You are currently viewing Terrence Smith | Teaching in partnership with the community

Terrence Smith | Teaching in partnership with the community

My aunt and uncle raised me. I’m the youngest of seven kids; my brother and I were taken away from our biological parents due to their drug addiction. I was adopted by my mother’s sister right after I was born, and she and her husband became my parents.

I was the only child at home. My aunt and uncle were full of love for me, which pushed them to work hard to afford me opportunities and valuables they didn’t have. I grew up in a poverty-stricken neighborhood as a latchkey kid, so I would go to school and come home and I’d be home by myself in the evening until my parents returned from work. So I enjoyed school, maybe not for the reasons a kid should — you know, I wasn’t dying to learn or complete coursework. What I loved most was being around other kids. 

My uncle did physical work in construction and supervising projects, my aunt was an academic advisor, and then I went to school every day — so I knew you could be a teacher, a construction worker, or an academic advisor. I attached to teaching. I’ve always wanted to be a teacher. School was like an escape for me.

I went to Title I schools in Tallahassee, Florida. I had maybe two Black male teachers, both in science — one in tenth and one in eleventh grade. When I went to college, I started to be able to put words to concepts like systemic racism, bias, and microaggressions and how those things play a part in educating the child. That further fueled me to want to get educated, because I wanted children who looked like me to have teachers who looked like me. 

Here on this campus, we teach predominantly Hispanic students. For many of my kids, I am their first experience with a Black person, period. But I take pride in that. I take pride in being their introduction to Black culture. 

Last week, I mentioned something about me being Black, and the kids’ jaws dropped. They’d somehow learned ‘Black’ to be an insult. They told me, ‘You can’t say that.’ It shows the types of conversations that kids are having and not having, and it fuels me to want to stay in the classroom, to help kids understand that there are people who live beyond their framework or mindset.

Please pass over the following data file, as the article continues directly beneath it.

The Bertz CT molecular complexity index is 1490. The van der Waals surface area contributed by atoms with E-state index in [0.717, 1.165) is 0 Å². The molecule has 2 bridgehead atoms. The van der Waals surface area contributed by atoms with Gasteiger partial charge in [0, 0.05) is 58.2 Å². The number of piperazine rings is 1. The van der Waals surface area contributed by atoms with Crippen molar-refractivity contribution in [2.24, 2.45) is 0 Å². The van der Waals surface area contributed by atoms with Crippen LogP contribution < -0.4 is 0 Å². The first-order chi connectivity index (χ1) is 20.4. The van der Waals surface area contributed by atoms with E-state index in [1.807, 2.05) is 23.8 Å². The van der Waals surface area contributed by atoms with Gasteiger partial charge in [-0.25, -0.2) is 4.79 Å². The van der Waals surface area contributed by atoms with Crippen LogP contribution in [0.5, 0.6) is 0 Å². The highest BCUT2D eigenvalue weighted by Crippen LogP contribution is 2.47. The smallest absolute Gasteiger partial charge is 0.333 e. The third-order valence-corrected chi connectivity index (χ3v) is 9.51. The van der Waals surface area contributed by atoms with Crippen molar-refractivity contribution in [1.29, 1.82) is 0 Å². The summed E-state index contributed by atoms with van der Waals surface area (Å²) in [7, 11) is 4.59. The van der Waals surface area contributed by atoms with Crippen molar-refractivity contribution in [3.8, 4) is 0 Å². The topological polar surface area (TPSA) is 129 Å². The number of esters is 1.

I had my first Black male teacher in high school, Mr. Perry West, who I’ll never forget. He was our biology teacher. He was a football coach on our campus, too, and he was a pastor in the community. He was an amazing, amazing guy. 

When I was still in high school, there was a freak accident. A bus crashed, and Mr. West’s daughter was the only student on the bus who died. I remember that night, our school had a football game, and there were so many people there to support and rally around his family. 

I had never met his little girl but wanted so badly to attend her funeral. I remember attending and there being nowhere to sit because of the outpouring of love and solidarity the community and the students showed for the West family. In that moment, I realized the power of a teacher; I realized that the job of the teacher does not end in the classroom and that teachers have a lasting impact, even after the classroom bell rings. 

I can think of many times my peers and I would skip classes for an early lunch or to chill out someplace we weren’t supposed to be, but we didn’t skip Mr. West’s class. And it wasn’t because he had these amazing lessons, which I’m sure he did. It was because he connected with us. He took the time to know us and our families… to encourage us, to help create a plan for our lives. 

I didn’t apply for college until the last minute, even though there was never any doubt in my mind that I’d go. (My aunt is a two-time graduate who received her degrees a little later in life, and I am forever grateful for that example of educational dedication and importance.) I was the first traditional college student in my family, and though I was encouraged, that encouragement came with some lack of experience. It’s difficult to promote and support someone in something you’ve never done yourself. It was Mr. West who told me, ‘Hey, here is a list of colleges you should look at if you’re serious about furthering your education.’